In terms of trends, trial professionals were also concerned with the lifespan of the research environments they helped to construct. They talked about some trial markets in eastern Europe having maybe 10 years left, and then the industry would have to move, eastward in this case. Trial markets become exhausted. Too many companies start to compete for high-quality investigators and national regulations mature and make more demands. But by this stage the industry has moved elsewhere, where the stampede for loyal subjects and investigators begins anew.
The geography of clinical testing is also dependent on pharmaceutical growth. The so-called pharma-emerging countries—India, China, Russia, and Brazil—are now popular trial destinations. No doubt clinical trials facilitate the entry of new and high-cost medicines in these countries after the trials end, altering notions of best care and patient demand. But they also raise massive challenges with respect to public health and what constitutes the right to health more generally.
Q: In the book you write that over the past several decades the clinical trials industry has grown into a “largely uncharted field of global experimental activity” that is sometimes “beyond what established regulations can control or even keep track of.” What are some problems that have emerged because of these challenges to oversight and regulation?
Petryna: In 2005, about 40 percent of all trials were carried out in new areas, up from 10 percent in 1991. As the clinical trial enterprise becomes more decentralized, it also becomes more difficult to track. In the book I write about the World Health Organization’s efforts to create an international clinical trial research platform that would gather data about all ongoing clinical trials into a central registry. The initiative was announced in the wake of scandals involving the suppression and selective reporting of results of trials of several popular drugs that benefited proprietary interests and undermined public health. Figures are inconsistent, and a 2007 Office of Inspector General report concluded that the FDA inspected only one percent of clinical trial sites between 2000 and 2005. It also notes inadequate oversight of clinical trials in the U.S.
The World Health Organization hopes to register clinical trials along with protocols according to certain criteria, so that we, meaning the public, know which trials are going on throughout the world. A global databank is important, as it could help reduce redundancy in research, afford access to data about safety and to the results of prior research, and allow better targeting of research priorities, among other things. There’s been resistance on several fronts towards this kind of transparency. Clinicaltrials.gov is a very good example of a registry that is working with the World Health Organization, but clinical trial protocols and data, from a regulatory perspective, are still considered proprietary. So at the moment there is no real centralized registry through which we can get a handle on the scope of this experimental enterprise.
Q: What changes do you expect, or hope to see, in the pharmaceutical and clinical trials industries in the next few decades?
Petryna: No doubt, pharmaceutical innovation greatly contributes to the alleviation of disease. And a lot has been said though about the “drug pipeline” drying up, and fewer and fewer new molecules making it through the clinical trials process. We need a robust public debate about what constitutes innovation and effective public-private partnerships. We also need to find ways of better assessing drug effectiveness, safety, and value. We might have to change the way we think about clinical research. The era of the high-cost mega-trial, for instance, where thousands of people are studied in order to detect a relatively minor statistical difference, may be on the wane.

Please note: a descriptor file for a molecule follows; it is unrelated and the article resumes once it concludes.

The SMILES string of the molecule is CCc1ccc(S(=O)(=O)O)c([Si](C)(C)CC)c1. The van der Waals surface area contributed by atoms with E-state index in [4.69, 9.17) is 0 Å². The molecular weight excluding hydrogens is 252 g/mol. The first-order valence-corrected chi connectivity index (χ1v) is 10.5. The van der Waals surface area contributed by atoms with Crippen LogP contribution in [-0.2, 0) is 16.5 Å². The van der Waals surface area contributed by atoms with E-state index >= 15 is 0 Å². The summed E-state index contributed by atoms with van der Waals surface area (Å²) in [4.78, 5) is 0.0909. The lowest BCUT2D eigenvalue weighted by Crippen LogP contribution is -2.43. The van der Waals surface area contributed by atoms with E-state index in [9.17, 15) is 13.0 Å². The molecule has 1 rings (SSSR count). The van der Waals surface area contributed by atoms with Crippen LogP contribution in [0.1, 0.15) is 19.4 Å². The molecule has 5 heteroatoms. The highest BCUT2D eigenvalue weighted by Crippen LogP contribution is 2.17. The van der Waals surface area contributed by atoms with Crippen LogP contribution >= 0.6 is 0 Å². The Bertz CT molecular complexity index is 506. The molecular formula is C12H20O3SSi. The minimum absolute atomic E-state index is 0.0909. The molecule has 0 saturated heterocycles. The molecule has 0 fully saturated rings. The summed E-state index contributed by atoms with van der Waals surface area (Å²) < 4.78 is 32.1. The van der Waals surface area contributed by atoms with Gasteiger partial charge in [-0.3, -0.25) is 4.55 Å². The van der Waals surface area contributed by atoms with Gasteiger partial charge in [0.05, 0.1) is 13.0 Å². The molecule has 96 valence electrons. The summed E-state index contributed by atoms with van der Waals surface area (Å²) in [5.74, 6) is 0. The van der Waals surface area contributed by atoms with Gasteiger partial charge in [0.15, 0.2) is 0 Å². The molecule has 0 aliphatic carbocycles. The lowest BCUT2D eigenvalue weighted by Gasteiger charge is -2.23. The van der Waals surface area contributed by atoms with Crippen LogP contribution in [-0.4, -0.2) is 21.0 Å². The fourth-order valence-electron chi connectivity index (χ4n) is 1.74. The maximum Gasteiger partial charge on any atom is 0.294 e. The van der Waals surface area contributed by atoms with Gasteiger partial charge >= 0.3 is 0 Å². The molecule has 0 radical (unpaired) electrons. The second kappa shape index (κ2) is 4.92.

Information systems and the auditing and oversight of trials at home and abroad must be improved, to be sure, and risks and harmful practices must be disclosed and deterred. But we also need alternative international frameworks for drug pricing and intellectual property—frameworks that would address the needs of the developing world and provide a more cogent social imperative to guide innovation. Local researchers and scientists should have a more active voice in the design of trial protocols. And, if we’re going to go down the entire chain, patients have to be better informed about the trials that they’re taking part in. They need to know whether the research is important from a scientific and public health perspective, and whether the clinical trials process will facilitate affordable and effective medications. In Brazil I specifically looked into the aftermath of clinical trials, when crucial issues such as the continuity of treatment must be systematically addressed.
Innovation requires flexibility, it’s a mobile that looks very different depending on the vantage point you take. And many individuals, social entrepreneurs, physicians, and scholars are creating new models of innovation to bridge the gap between the haves and the have-nots. My students and I discuss many of these issues in my courses on medical anthropology and global health at Penn. It’s inspiring to see a generation of global health scholars looking at the nexus of new medical technologies and the global burden of disease from an interdisciplinary perspective: anthropology, history of science, business, and medicine. We need to keep evolving a nuanced and constructive understanding of a global medicine that so profoundly shapes people’s chances at life.